Although previous research was dismissed, Heissmeyer’s hypothesis was by injecting live tuberculosis bacilli into subjects, the bacilli would function as a vaccine. Another aspect of his experiment was based on the Nazi racial theory that race played a factor in developing tuberculosis. By proving his theory he injected live tuberculosis bacilli into the lungs and bloodstream of 20 Jewish children at the Neuengamme Concentration Camp. These were the 20 children selected by Joseph Mengele, amongst them were the two Hornemann boys. Eduard and Alexander Hornemann were brought to Neuengamme Concentration Camp on 28 November 1944.
On 20 April 1945, the children were taken to the abandoned Bullenhuser Schule. They were cheerful and happy to get out of the camp. The children were given a morphine injection that evening. Just before the injection, they were told that they would be “put to bed quickly.” That night, all twenty children were killed by hanging in the basement of the Bullenhuser Schule. On that same day, the British were less than three miles from the camp.
“I don’t think that the camp inmates are worth the same as other people,” said 61-year-old Kurt Heissmeyer on 21 June 1966. When asked, “Why didn’t you use laboratory animals?” he replied, “because there is no difference between laboratory animals and humans,” and then corrected himself, “between laboratory animals and Jews.”
The most beautiful announcement any parent can make, is the announcement of the birth of a child.
Mary Louise van der Horst-Beerenborg and Abraham Arthur van der Horst. must have been so proud when they put a notification in the Jewish weeklu(Het Joodsche Weekblad) on September 4.1942 that their son Hartog was born on August 29,1942 in the Hague, the Netherlands.
But from conception to death took only 18 months for Hartog. He was murdered aged 9 months, on June 7,1943 in Westerbork.
All that is recorded of Hartog is the newspaper notification and the notification of his death.
Both his parents were murdered just over a month later on July 16,1943 in Sobibor.
I wish I could write a biography of these 3 murdered children, but I can’t. They didn’t live long enough to have a whole lot of details. In fact most of their lives could be written down on a small registration card.The one thing they have in common they were all murdered on May 20,1943.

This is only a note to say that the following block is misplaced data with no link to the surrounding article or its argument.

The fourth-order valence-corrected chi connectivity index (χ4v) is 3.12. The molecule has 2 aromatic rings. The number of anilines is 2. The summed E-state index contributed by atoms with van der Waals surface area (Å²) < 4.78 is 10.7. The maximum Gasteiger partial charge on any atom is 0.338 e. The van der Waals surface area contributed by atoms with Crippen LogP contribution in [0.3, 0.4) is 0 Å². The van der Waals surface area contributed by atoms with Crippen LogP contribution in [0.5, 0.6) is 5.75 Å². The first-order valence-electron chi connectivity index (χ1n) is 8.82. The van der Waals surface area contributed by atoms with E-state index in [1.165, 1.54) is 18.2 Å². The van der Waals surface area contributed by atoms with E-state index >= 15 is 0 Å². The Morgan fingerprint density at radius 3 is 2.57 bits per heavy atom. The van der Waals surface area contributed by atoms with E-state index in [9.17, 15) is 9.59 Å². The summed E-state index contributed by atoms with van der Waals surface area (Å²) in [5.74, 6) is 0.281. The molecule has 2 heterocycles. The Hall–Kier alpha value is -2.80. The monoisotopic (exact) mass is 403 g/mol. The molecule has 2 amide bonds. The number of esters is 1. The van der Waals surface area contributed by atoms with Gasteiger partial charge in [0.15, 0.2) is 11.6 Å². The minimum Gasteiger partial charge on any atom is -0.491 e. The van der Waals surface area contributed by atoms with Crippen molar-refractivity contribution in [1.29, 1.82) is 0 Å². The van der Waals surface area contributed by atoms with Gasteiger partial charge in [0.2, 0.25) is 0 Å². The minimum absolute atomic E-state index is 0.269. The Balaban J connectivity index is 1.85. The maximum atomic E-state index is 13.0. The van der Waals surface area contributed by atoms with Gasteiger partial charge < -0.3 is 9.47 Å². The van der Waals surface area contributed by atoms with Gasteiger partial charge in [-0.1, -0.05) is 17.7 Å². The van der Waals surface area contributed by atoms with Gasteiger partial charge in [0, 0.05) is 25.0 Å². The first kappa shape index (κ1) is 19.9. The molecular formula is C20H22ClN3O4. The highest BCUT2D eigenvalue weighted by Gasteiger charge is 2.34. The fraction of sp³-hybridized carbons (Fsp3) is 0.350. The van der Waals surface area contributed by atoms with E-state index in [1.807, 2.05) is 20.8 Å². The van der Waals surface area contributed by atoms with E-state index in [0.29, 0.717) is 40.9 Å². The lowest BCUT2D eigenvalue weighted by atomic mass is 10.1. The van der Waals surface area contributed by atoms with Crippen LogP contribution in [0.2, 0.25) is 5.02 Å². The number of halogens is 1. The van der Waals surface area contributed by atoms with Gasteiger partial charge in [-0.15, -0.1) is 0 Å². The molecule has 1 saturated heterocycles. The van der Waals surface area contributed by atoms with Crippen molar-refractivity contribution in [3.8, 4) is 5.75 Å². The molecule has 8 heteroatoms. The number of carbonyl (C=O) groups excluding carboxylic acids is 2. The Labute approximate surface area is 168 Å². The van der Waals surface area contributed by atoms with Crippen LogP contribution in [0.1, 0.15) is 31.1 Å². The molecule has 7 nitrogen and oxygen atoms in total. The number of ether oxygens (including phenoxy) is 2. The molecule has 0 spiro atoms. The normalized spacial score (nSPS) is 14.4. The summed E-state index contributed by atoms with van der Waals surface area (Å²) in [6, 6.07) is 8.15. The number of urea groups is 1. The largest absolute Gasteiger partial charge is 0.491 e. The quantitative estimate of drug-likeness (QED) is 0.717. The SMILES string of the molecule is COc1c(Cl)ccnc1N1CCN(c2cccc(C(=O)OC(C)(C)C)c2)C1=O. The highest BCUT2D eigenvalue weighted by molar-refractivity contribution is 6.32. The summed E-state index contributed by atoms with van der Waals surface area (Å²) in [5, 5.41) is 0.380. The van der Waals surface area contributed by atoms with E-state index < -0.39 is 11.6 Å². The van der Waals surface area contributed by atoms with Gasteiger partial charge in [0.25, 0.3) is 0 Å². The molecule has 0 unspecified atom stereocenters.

I know there will be people who will argue that these children were not murdered, but they died. These kid were forcibly taken from the safety of their homes, they were mistreated and put in a horrible place. To me that constitutes murder.
Mindel Altman, was the oldest of the 3. She was born on April 16,1942.She was murdered on 20 May 1943 in Westerbork transit camp and was cremated on 21 May 1943.
The urn with her ashes was placed at the Jewish cemetery in Diemen on field U, row 5, grave no. 24.
José Velleman’s parents Benedictus and Rebekka were married on 14-12-1938 in Amsterdam. The young family settled on 20th of December 1938 at the address Jodenbreestraat 24, 3-hoog. Rebekka’s parents live a few houses away, at number 35. In the years before the war, Benedictus was a market trader. From April 1939 he sold stockings on the Waterlooplein market. Their son José was born on April 28, 1942. Benedictus then managed to get a job at the Jewish Council,
In February 1943 disaster struck for the young family. On 24-02-1943 they are deported to camp Vught. From there on 04-05-1943 Benedict is forced to work in the Aussenkommando Moerdijk. Shortly afterwards, Rebekka and José are deported to camp Westerbork, on May 8,1943. A day later . On 09-05-1943 they are registered in Westerbork. A few weeks later, on May 20-1943, young José is murdered in Westerbork, aged 2.
Judith van Sister, is the youngest of the 3, she was only 10 months old when she was murdered. She was born on July 16,1942.
It is hard, if not impossible, to define what the most evil crime was during the Holocaust. It is not like there is a gradient scale you can apply. Without a doubt though the murder of children was among the most heinous of acts.
One especially comes to mind. On April 20,1945, on the 56th birthday of Adolf Hitler, 18 days before the end of the war in Europe.
At that time, 20 Jewish children who had been living in Neuengamme Concentration Camp outside Hamburg.Aged between five and 12 years. Ten girls and ten boys, including two pairs of siblings. For months, the SS doctor Kurt Heißmeyer has been maltreating them as test objects for medical experiments: he had injected live tuberculosis bacilli under their skin and used probes to introduce them into the lungs. These 20 children and 4 adult supervisors were sent to the Bullenhuser Damm subcamp, a disused school building.
Alfred Trzebinski was a Polish(a Polish history website states that the Trzebinski family belonged to the nobility of greater Poland) assistant physician at Auschwitz, Neuengamme and Madjanek concentration camp. Together with Kurt Heissmeyer and Arnold Strippel, he was held responsible for the murder of twenty Jewish children in the Bullenhuser Schule.
On the night of 20 April 1945, Trzebinski injected morphine into the children (to sedate them) after which they were hanged in the basement of the Bullenhuser Damm school.
After the war he tried to go underground, but was arrested on 1 February 1946 and sentenced to death in the Curio-Haus trial. During his trial he confessed in quite an arrogant maner, saying, “If I had acted as a hero the children might have died a little later, but their fate could no longer be averted” and admitted “you cannot execute children, you can only murder them” but they were “only” Jews. Trzebinski was executed by hanging on 8 October 1946 by Albert Pierrepoint at Hamelin prison.